Rations of both classes of passenger are soon consumed including those in business class and despite the reality that their food too was not particularly edible.

Result: The rest of this story follows a number of possible well trodden paths that include massacre of all concerned by the cannibal tribes of the area, slaughter of most of the survivors by internecine war or the kicking in of a survival instinct along the lines of Swiss Family Robinson whereby everyone works as a team and builds a cosy shelter from the elements that serves as home until they are all rescued by a freighter that was also well of course and was putting in at the island to refill its water tanks.

Scenario #4

There is no scenario #4. That’s it…

PS the pen is superfluous to the story. It just happened to be in the photo.

Hywel Harris and Mrs Evans the cleaning lady

Tuesday, February 12th, 2013

When I was a younger man and full of the joys of spring with no plans for the future I lived at Coleg Y Bedyddwyr Bala Bangor. Bala Bang was a Baptist church hostel in Bangor and part of the University. There came a time when the final test of my knowledge of the subject to which I had devoted the previous three years of study began to loom large.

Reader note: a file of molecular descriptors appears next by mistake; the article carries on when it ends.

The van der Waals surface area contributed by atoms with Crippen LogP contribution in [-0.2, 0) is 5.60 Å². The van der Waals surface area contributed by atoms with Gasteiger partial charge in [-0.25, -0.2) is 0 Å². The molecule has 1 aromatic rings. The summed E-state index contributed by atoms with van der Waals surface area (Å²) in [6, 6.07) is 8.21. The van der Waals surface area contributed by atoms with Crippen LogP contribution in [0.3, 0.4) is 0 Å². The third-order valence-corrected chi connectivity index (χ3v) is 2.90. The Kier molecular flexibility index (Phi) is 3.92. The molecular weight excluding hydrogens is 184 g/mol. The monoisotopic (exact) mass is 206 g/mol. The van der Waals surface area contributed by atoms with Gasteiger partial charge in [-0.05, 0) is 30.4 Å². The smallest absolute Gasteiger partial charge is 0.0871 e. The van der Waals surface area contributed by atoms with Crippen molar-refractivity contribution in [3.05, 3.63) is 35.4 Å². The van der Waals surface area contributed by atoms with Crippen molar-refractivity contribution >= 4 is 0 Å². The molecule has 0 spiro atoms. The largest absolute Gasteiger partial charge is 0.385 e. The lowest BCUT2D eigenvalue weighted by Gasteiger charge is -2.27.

This was a matter of concern as much of the time allocated to the study itself had been squandered. The essential life skills such as how to drink ten pints of beer and how to go at least five pints without breaking the seal would serve me well as I set out, suitcase in hand, to make my fortune. However it did little for my chances of achieving a level of performance in the final examination that would satisfy those deciding what class of degree I should receive, if any.

So there I was, sat incongruously on my own in the small but excellent library of the hostel, surrounded by theological works and my own small pile of engineering books trying to remember Laplace transforms and communication theory when in walked Eurig.